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# In the figure shown, if the area of the shaded region is 3 t

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In the figure shown, if the area of the shaded region is 3 t  [#permalink]

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Updated on: 06 Dec 2017, 12:24
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Question Stats:

62% (01:46) correct 38% (02:06) wrong based on 494 sessions

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In the figure shown, if the area of the shaded region is 3 times the area of the smaller circular region, then the circumference of the larger circle is how many times the circumference of the smaller circle?

A. $$4$$
B. $$3$$
C. $$2$$
D. $$\sqrt{3}$$
E. $$\sqrt{2}$$

Attachment:

1111220830.jpg [ 344.39 KiB | Viewed 27711 times ]
Attachment:

Untitled2.png [ 13.24 KiB | Viewed 38649 times ]

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Originally posted by monirjewel on 11 Nov 2010, 09:09.
Last edited by Bunuel on 06 Dec 2017, 12:24, edited 2 times in total.
Renamed the topic, edited the question and added the OA.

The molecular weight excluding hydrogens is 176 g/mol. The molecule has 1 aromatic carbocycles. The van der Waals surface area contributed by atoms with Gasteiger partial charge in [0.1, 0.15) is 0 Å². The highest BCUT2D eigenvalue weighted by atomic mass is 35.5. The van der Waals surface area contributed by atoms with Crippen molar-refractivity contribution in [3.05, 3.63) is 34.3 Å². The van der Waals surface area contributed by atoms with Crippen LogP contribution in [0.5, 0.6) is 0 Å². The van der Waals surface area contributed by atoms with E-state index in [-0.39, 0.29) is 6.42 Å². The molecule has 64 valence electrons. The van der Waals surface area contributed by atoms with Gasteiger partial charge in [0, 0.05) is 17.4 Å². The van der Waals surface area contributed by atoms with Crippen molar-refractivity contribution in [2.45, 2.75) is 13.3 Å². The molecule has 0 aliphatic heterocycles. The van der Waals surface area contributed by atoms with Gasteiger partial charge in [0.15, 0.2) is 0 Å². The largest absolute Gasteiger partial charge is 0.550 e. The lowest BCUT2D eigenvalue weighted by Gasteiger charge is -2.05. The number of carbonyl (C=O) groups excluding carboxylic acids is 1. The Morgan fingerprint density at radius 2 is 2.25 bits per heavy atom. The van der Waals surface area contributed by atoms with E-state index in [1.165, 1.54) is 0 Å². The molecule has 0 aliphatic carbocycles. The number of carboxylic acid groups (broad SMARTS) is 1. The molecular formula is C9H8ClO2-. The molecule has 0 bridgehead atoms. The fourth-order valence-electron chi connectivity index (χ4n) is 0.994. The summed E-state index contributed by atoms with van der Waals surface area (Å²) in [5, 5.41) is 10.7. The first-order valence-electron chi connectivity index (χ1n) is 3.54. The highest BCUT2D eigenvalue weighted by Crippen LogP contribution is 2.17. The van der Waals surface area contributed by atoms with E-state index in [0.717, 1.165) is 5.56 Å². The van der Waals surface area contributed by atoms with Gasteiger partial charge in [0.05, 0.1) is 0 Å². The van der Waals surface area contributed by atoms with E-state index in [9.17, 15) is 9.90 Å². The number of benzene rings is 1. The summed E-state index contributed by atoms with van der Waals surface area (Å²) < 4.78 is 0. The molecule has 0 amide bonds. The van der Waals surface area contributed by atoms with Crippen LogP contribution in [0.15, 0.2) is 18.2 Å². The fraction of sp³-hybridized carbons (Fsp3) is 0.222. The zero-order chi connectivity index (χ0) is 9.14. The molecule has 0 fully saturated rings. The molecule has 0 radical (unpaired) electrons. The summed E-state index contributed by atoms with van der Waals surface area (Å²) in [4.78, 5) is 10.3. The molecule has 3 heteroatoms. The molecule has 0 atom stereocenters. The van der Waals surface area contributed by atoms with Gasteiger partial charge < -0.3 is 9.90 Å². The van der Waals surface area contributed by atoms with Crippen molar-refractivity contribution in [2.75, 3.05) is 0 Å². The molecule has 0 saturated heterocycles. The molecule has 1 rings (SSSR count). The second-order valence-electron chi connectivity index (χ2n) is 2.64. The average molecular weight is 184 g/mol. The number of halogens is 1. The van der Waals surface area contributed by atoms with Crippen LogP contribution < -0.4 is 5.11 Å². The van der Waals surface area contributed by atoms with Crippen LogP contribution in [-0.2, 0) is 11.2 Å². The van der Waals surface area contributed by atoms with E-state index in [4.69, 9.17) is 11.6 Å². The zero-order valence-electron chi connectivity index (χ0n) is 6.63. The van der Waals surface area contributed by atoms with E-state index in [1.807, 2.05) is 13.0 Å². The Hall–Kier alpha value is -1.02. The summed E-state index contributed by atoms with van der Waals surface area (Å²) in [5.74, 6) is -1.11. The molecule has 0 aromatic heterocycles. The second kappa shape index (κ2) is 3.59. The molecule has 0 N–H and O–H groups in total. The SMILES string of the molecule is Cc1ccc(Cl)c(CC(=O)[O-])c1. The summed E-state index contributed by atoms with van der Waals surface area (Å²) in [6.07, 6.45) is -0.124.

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Re: In the figure shown, if the area of the shaded region is 3 t  [#permalink]

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11 Nov 2010, 09:27
3
10

In the figure shown, if the area of the shaded region is 3 times the area of the smaller circular region, then the circumference of the larger circle is how many times the circumference of the smaller circle?

A. $$4$$
B. $$3$$
C. $$2$$
D. $$\sqrt{3}$$
E. $$\sqrt{2}$$

The area of the shaded region is $$area_{shaded}=\pi{R^2}-\pi{r^2}$$ and the area of the smaller circle is $$area_{small}=\pi{r^2}$$. Given: $$\pi{R^2}-\pi{r^2}=3\pi{r^2}$$ --> $$R^2=4r^2$$ --> $$R=2r$$;

Now, the ratio of the circumference of the larger circle to the that of the smaller circle is $$\frac{C}{c}=\frac{2\pi{R}}{2\pi{r}}=\frac{{2r}}{{r}}=2$$.

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Re: In the figure shown, if the area of the shaded region is 3 t  [#permalink]